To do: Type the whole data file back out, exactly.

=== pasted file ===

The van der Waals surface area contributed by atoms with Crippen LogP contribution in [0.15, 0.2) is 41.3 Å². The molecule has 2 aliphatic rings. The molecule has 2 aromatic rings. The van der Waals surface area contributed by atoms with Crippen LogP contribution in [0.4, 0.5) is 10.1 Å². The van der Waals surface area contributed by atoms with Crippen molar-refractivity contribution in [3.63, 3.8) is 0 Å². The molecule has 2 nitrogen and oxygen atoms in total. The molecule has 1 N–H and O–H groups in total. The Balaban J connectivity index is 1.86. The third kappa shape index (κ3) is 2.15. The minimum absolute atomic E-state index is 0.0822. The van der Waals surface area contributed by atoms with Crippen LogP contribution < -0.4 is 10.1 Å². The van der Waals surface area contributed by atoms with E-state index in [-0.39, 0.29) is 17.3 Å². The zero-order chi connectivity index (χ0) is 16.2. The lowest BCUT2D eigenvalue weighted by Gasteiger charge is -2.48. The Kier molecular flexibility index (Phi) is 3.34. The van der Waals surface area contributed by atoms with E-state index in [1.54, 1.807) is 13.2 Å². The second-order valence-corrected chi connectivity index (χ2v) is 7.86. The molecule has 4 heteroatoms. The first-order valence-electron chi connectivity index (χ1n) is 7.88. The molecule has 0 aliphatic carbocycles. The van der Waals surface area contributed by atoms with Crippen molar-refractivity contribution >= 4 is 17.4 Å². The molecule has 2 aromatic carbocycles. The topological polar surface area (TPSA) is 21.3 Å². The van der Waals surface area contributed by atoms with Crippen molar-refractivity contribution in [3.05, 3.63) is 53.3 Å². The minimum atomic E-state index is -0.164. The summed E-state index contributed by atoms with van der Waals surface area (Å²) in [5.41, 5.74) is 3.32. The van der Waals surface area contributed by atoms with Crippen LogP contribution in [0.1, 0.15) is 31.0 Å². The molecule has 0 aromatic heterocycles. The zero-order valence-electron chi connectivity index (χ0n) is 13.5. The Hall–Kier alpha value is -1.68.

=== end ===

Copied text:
The van der Waals surface area contributed by atoms with Crippen LogP contribution in [0.15, 0.2) is 41.3 Å². The molecule has 2 aliphatic rings. The molecule has 2 aromatic rings. The van der Waals surface area contributed by atoms with Crippen LogP contribution in [0.4, 0.5) is 10.1 Å². The van der Waals surface area contributed by atoms with Crippen molar-refractivity contribution in [3.63, 3.8) is 0 Å². The molecule has 2 nitrogen and oxygen atoms in total. The molecule has 1 N–H and O–H groups in total. The Balaban J connectivity index is 1.86. The third kappa shape index (κ3) is 2.15. The minimum absolute atomic E-state index is 0.0822. The van der Waals surface area contributed by atoms with Crippen LogP contribution < -0.4 is 10.1 Å². The van der Waals surface area contributed by atoms with E-state index in [-0.39, 0.29) is 17.3 Å². The zero-order chi connectivity index (χ0) is 16.2. The lowest BCUT2D eigenvalue weighted by Gasteiger charge is -2.48. The Kier molecular flexibility index (Phi) is 3.34. The van der Waals surface area contributed by atoms with E-state index in [1.54, 1.807) is 13.2 Å². The second-order valence-corrected chi connectivity index (χ2v) is 7.86. The molecule has 4 heteroatoms. The first-order valence-electron chi connectivity index (χ1n) is 7.88. The molecule has 0 aliphatic carbocycles. The van der Waals surface area contributed by atoms with Crippen molar-refractivity contribution >= 4 is 17.4 Å². The molecule has 2 aromatic carbocycles. The topological polar surface area (TPSA) is 21.3 Å². The van der Waals surface area contributed by atoms with Crippen molar-refractivity contribution in [3.05, 3.63) is 53.3 Å². The minimum atomic E-state index is -0.164. The summed E-state index contributed by atoms with van der Waals surface area (Å²) in [5.41, 5.74) is 3.32. The van der Waals surface area contributed by atoms with Crippen LogP contribution in [0.1, 0.15) is 31.0 Å². The molecule has 0 aromatic heterocycles. The zero-order valence-electron chi connectivity index (χ0n) is 13.5. The Hall–Kier alpha value is -1.68.